The maximum number of eggs to harvest from a woman's ovaries undergoing fertility treatments is 15, say researchers.
Investigators led by Arri Coomarasamy of the University of Birmingham in central England looked at data from more than 400,000 IVF cycles in Britain between 1991 and 2008.
Harvesting around 15 eggs in one go gave the best statistical chance of a live birth, they found.
This finding is in line with middle-range doses of powerful hormones to stimulate egg production, they found.
The chances of a baby level off between 15 and 20 eggs and then steadily decline beyond 20 eggs.
The success rate for 15 eggs in 2006-2007 was 40 percent among women aged 18-34, 36 percent for those aged 35-37, 27 percent for those aged 38-39 and 16 percent for women aged 40 or more.
The findings should be a useful tool for fertility doctors who want to make IVF as efficient as possible, avoid wasting precious eggs and limit the risk of dangerously overstimulating the ovaries, say the authors.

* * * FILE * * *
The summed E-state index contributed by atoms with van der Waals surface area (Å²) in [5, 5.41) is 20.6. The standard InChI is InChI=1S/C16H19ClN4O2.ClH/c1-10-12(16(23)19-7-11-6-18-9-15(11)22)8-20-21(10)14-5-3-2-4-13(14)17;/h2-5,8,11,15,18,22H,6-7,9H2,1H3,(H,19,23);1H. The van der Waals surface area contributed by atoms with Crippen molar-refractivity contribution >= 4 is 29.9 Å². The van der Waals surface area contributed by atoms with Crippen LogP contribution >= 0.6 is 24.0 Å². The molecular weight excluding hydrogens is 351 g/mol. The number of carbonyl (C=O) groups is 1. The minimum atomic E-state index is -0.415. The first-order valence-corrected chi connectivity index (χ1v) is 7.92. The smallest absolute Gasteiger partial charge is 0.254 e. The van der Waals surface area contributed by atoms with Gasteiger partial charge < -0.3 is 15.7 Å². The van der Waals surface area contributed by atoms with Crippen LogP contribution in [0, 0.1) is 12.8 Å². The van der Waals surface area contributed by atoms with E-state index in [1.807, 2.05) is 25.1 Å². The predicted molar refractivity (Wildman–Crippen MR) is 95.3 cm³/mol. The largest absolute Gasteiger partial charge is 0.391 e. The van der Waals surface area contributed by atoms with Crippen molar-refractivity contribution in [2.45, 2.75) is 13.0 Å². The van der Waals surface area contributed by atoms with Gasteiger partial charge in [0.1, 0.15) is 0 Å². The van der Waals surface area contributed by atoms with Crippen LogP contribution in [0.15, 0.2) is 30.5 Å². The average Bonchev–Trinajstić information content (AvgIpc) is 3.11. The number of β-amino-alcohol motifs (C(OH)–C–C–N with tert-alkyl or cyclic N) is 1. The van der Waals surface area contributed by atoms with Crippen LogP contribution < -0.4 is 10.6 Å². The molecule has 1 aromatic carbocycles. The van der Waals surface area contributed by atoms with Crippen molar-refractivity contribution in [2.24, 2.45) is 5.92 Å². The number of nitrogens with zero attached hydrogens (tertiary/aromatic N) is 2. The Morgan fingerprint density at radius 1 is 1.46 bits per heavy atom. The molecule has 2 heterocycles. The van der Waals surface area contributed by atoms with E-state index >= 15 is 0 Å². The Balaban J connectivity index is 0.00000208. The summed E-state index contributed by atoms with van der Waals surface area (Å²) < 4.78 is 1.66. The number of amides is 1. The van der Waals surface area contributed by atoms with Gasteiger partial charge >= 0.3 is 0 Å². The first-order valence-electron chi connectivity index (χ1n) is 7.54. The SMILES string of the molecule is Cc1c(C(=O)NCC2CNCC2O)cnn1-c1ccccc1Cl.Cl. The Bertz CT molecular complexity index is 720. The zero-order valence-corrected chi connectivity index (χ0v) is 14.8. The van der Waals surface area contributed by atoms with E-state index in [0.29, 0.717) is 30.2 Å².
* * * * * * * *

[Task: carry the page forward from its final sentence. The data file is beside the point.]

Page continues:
Previous research has looked at the link between egg numbers and pregnancy rates, but this is the first to explore the outcome in terms of live births.
The study appears in a European journal, Human Reproduction.
"Live birth" was defined as an event in which at least one baby was born alive.
IVF treatments entail taking eggs and fertilising them in a lab dish with sperm. Several early-stage embryos are then implanted in the uterus in the hope that one will result in a live birth, although multiple births sometimes result.
Embryos that are not immediately implanted are usually frozen, so that they can be thawed for future IVF attempts.
The data used in the study did not distinguish between live births that resulted from fresh or thawed embryos.